Organizers of the Aspen protests spurred by the recent death of George Floyd and other black men and women who died as a result of police action held their fourth event in eight days on Sunday, drawing more than 400 participants who carried signs, shouted slogans and marched along Main Street to draw attention to the Black Lives Matter movement.
Abbey Corcoran spoke during the high-energy event as it got underway at Wagner Park. Attendance was estimated to be stronger on Sunday than at the three preceding gatherings that were held on May 31, Wednesday and Saturday.
“Every police officer — whether or not they commit heinous acts of violence themselves — stand by and watch as their colleagues kneel on people’s necks,” Corcoran said, drawing cheers. “That is called the ‘bystander effect.’ Police are only held accountable internally. That is why police officers are not held accountable.”
She said she didn’t want to hear responses defending police. “‘My husband’s a police officer’ or ‘my neighbor’s a police officer, he’s good.’ I’m not interested in that,” Corcoran said, followed by a comment from someone in the crowd who attempted to speak up on behalf of law enforcement.
“Ma’am are you listening to the history that I’m telling you right now? …Let’s have a conversation after this, and I will share some history with you. This is clearly not enough. I challenge you to educate yourself,” Corcoran continued.
“This is something that comes from ignorance and fear,” she added. “Fear that people of color will have access to the same things that the wealthy elites have in Aspen.”
The exchange was one of the few intense moments during the peaceful demonstration. An Aspen police officer who stood nearby said the crowds have been well-behaved during all four gatherings.
Signs carried by protesters included messages such as “Defund the Police,” “Cops and Klan, Hand in Hand,” “Racism is a Pandemic” and “Your Racism is Not Welcome Here.” Organizers also passed out information to participants that listed “tasks that white people (or anyone really) can perform to support the cause of anti-racism.” The suggested actions ranged from donating to organizations that perform anti-racism work to reading books about structural racism in the U.S to purchasing items from black-owned businesses in the area.
Prior to the march through downtown and along Main Street, one of the event organizers, Jenelle Figgins, introduced Sajari Simmons, who led a moment of silence to remember dozens of black men and women who, like Floyd, have died as a result of police measures.
The soft-spoken Simmons thanked the crowd for its support of Roaring Fork Show Up, an organization she and Figgins have co-founded. Information about the group’s events as well as systemic racism can be obtained by emailing a request to email@example.com. They are developing a website and social-media channels as well.
“I also want to say that I really appreciate the vulnerability of those who have been silenced and who have come up to me … and had to relive the same trauma that they’ve been reliving every time they’ve tried to speak up when they are silenced,” Simmons said. “I’m hoping that this will be the last time they have to tell that story.”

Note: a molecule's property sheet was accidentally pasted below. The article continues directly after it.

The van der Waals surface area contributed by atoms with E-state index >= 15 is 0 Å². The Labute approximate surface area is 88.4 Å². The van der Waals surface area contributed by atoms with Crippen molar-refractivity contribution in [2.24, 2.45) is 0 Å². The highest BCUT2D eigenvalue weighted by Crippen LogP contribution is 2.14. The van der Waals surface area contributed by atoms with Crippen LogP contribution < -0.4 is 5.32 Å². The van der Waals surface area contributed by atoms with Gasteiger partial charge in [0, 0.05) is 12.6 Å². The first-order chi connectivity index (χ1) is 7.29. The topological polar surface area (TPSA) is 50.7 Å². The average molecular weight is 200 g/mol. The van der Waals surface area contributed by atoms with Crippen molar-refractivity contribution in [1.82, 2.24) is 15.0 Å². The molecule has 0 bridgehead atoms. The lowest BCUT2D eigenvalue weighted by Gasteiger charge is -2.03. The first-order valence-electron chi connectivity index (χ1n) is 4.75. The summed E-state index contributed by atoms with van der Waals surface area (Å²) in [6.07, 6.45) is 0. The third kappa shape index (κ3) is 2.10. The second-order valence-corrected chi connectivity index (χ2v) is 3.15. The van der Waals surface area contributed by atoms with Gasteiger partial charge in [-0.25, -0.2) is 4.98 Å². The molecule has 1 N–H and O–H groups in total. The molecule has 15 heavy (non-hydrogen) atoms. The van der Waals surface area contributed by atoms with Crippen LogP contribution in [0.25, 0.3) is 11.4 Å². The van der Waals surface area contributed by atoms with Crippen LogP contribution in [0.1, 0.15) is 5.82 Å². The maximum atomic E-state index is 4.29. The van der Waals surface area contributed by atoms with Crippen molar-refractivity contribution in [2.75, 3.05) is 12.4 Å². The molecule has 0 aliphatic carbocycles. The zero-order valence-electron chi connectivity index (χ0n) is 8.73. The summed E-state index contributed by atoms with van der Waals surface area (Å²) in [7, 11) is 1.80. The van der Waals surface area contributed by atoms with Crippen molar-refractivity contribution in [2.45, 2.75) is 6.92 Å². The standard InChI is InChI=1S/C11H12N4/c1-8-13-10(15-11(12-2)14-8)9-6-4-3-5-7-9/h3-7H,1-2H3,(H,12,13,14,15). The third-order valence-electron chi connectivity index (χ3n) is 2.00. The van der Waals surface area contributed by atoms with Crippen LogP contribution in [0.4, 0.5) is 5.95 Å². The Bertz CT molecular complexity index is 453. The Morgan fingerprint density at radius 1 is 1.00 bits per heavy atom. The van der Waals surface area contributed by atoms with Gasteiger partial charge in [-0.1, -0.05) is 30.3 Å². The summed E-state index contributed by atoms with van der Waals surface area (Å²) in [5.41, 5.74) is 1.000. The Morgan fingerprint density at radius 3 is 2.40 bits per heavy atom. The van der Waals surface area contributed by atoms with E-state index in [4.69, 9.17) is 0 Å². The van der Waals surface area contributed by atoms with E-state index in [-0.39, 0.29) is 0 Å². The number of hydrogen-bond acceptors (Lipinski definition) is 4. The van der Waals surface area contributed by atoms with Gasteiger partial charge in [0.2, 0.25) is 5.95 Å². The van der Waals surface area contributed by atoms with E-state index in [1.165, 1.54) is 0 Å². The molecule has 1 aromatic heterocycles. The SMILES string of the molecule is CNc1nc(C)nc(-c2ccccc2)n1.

“I love you all, infinite blessings,” Simmons added.
Figgins called for a moment of silence to remember those who died at the hands of police. She recalled dozens of individuals, names that are commonly associated with the Black Lives Matter movement: “…Justice for Mya Hall. Justice for Phillip White. Justice for Eric Harris. Justice for Walter Scott…”
From there, the assembled moved on through the Cooper Avenue pedestrian mall, chanting and waving signs. They turned at Galena Street and marched down Main Street before returning to Wagner Park. The event concluded in the park with an exercise that aimed to demonstrate how the protesters themselves enjoyed a level of privilege not common to victims of racism.
Later on Sunday, Simmons reached out to the Aspen Daily News to discuss how many members of the media, local and otherwise, have missed the point of the protests and the Black Lives Matter movement.
“It’s important to note that this is a problem at large,” she wrote. “Systematic racism is not simply an article about protests. It is not simply about George Floyd or one black life facing deadly police brutality. And it certainly isn’t about glorifying that white people are ‘helping.’ It is not simple.”
Simmons said numerous uncomfortable conversations need to occur in order to effect long-term change.
“These conversations should not diminish the voice of black people while claiming to amplify them. Reprogramming the belief system that encourages the oppression of black people is a necessary and vital step toward true social justice. If you have experienced white privilege, take accountability for your benefits that have fueled the oppression of black people,” she wrote.
Simmons said it’s inappropriate for white people to “piggyback off of the momentum of the black population fed up after 450-plus years” of systemic racism. It’s time to show up, she wrote, beyond the protests, donations and social media postings.
“There is interpersonal work that must be done globally!” she added. “We appreciate the acknowledgement of systemic racism but now it is imperative that you discover how you will tangibly dismantle that within health care, equity, government, arts and education.”
The organizers are planning to conduct another local gathering next weekend.